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Delivery guides are designed to represent a body of knowledge about teaching a particular topic and contain:
- Content: A clear outline of the content covered by the delivery guide;
- Thinking Conceptually: Expert guidance on the key concepts involved, common difficulties students may have, approaches to teaching that can help students understand these concepts and how this topic links conceptually to other areas of the subject;
- Thinking Contextually: A range of suggested teaching activities using a variety of themes so that different activities can be selected which best suit particular classes, learning styles or teaching approaches.
Assessable content statements:
P4.3a recall that atomic nuclei are composed of both protons and neutrons, that the nucleus of each element has a characteristic positive charge
P4.3b recall that atoms of the same elements can differ in nuclear mass by having different numbers of neutrons
P4.3c use the conventional representation for nuclei to relate the differences between isotopes
P4.3d recall that some nuclei are unstable and may emit alpha particles, beta particles, or neutrons, and electromagnetic radiation as gamma rays
P4.3e relate these emissions to possible changes in the mass or the charge of the nucleus, or both
P4.3f use names and symbols of common nuclei and particles to write balanced equations that represent radioactive decay
P4.3g balance equations representing the emission of alpha, beta or gamma radiations in terms of the masses, and charges of the atoms involved (M1b, M1c, M3c)
P4.3h recall that in each atom its electrons are arranged at different distances from the nucleus, that such arrangements may change with absorption or emission of electromagnetic radiation and that atoms can become ions by loss of outer electrons
P4.3i recall that changes in atoms and nuclei can also generate and absorb radiations over a wide frequency range
P4.3j explain the concept of half-life and how this is related to the random nature of radioactive decay
P4.3k calculate the net decline, expressed as a ratio, during radioactive emission after a given (integral) number of half-lives (M1c, M3d)
P4.3l recall the differences in the penetration properties of alpha-particles, beta-particles and gamma-rays
P4.3m recall the differences between contamination and irradiation effects and compare the hazards associated with these two
An approach to teaching the structure of the atomic nuclei is to make it more visual for learners. Learners could be provided with string and beads of 2 different colours. One colour for protons and one for neutrons. Teachers may display an element from the periodic table on the board and ask the learners in pairs to model it. This can be taken further to model isotopes, which is highlighted by statements P4.3a-c. Radioactive decay (P4.3d-g) could be introduced by pairing learners up and providing each group with a sheet containing several radioactive decay equations. Learners should be able to note down change in atomic mass and number which should help them to explain what has changed in terms of the numbers of protons and neutrons.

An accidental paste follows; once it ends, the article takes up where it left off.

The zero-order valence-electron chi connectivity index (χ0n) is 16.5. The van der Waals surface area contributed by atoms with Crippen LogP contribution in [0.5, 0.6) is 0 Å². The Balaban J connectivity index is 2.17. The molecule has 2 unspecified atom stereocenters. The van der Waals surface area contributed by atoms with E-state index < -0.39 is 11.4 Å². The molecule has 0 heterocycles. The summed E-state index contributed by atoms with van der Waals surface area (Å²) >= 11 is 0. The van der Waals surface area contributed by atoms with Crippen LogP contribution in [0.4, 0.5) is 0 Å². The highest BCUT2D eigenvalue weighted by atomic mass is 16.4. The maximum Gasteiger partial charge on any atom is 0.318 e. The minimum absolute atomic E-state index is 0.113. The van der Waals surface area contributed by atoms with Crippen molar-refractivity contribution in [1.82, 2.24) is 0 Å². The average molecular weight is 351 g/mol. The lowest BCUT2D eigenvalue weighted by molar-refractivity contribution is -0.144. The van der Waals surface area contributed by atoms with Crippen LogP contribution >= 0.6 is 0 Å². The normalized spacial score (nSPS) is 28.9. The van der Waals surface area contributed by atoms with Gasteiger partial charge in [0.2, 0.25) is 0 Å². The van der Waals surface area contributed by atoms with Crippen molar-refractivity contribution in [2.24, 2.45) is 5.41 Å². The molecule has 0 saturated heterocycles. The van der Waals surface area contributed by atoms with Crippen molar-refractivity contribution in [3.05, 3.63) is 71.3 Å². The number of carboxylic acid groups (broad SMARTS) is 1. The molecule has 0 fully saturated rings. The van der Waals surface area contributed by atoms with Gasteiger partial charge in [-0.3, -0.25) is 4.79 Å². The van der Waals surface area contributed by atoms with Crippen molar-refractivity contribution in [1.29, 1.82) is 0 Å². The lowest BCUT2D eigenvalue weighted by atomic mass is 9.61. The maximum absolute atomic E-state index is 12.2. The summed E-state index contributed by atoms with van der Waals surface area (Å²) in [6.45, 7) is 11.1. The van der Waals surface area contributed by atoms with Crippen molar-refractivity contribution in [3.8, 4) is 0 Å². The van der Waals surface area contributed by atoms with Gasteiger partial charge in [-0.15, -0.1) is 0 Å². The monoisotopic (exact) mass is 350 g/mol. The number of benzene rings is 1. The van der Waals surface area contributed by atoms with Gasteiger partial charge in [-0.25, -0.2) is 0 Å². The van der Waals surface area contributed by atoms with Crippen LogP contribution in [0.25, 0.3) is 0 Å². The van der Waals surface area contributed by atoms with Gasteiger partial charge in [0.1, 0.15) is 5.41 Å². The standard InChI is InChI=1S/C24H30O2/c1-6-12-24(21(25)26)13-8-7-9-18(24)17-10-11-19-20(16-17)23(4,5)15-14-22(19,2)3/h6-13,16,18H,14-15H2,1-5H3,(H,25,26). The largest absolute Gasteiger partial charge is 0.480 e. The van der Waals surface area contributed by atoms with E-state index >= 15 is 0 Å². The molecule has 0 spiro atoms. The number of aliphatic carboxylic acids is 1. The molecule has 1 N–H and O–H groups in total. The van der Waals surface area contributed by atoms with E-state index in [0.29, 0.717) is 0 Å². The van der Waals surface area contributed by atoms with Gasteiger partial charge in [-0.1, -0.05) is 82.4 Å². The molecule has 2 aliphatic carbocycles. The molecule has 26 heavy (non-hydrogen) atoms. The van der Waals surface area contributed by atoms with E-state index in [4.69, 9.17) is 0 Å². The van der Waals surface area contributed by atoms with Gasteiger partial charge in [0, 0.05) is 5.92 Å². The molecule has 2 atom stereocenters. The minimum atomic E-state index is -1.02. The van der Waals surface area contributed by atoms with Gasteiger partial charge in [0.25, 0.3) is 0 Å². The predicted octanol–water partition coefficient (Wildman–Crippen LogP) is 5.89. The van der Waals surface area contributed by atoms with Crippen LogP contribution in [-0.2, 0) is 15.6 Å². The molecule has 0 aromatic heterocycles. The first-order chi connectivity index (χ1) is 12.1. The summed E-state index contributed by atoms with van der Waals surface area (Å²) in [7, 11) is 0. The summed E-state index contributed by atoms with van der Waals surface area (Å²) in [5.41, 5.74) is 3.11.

Common misconceptions or difficulties learners may have
Learners find it difficult to understand the concept of half-life and giving the net decline using a ratio (P4.3k). To overcome the difficulty learners may be provided with 100 wooden cubes with one side coloured and asked put them into a beaker and shake them out over a table and remove those with the coloured side up. Once removed learners should record the number remaining and use these to repeat the process till no blocks remain. They can use these results to plot a graph of number of cubes remaining against number of throws. This should give them a curve resembling a half-life decay graph. They can use the graph to determine how many throws it takes to halve the number of blocks. This can be related to actual half-life graphs which look at activity and time taken to understand the concept with a little more clarity.
During radioactive decay learners find it difficult to understand that when a beta particle is released a neutron is turned into a proton. Generally they think it is an electron being released as on the radioactive decay equation it is illustrated with a negative sign. Extra care needs to be taken when explaining the equations.
Conceptual links to other areas of the specification – useful ways to approach this topic to set learners up for topics later in the course
The atomic model (P4.3a) is a key concept which is fundamental in the topic 'Matter (P1.1a-c)'. Ensuring clear understanding early is critical.
Introduction to electromagnetic radiation (P4.3d) has occurred in a previous topic 'The electromagnetic spectrum (P4.2a, b and g)'.
Learners are to look into the death of Russian ex-spy Alexander Litvinenko that has been linked to the presence of a ‘major dose’ of radioactive polonium-210 in his body. Learners are to use their knowledge of radioactive materials and research to explain how this may have caused his death. This may be written as a literacy report or a presentation. A good place to start could be the BBC news website.
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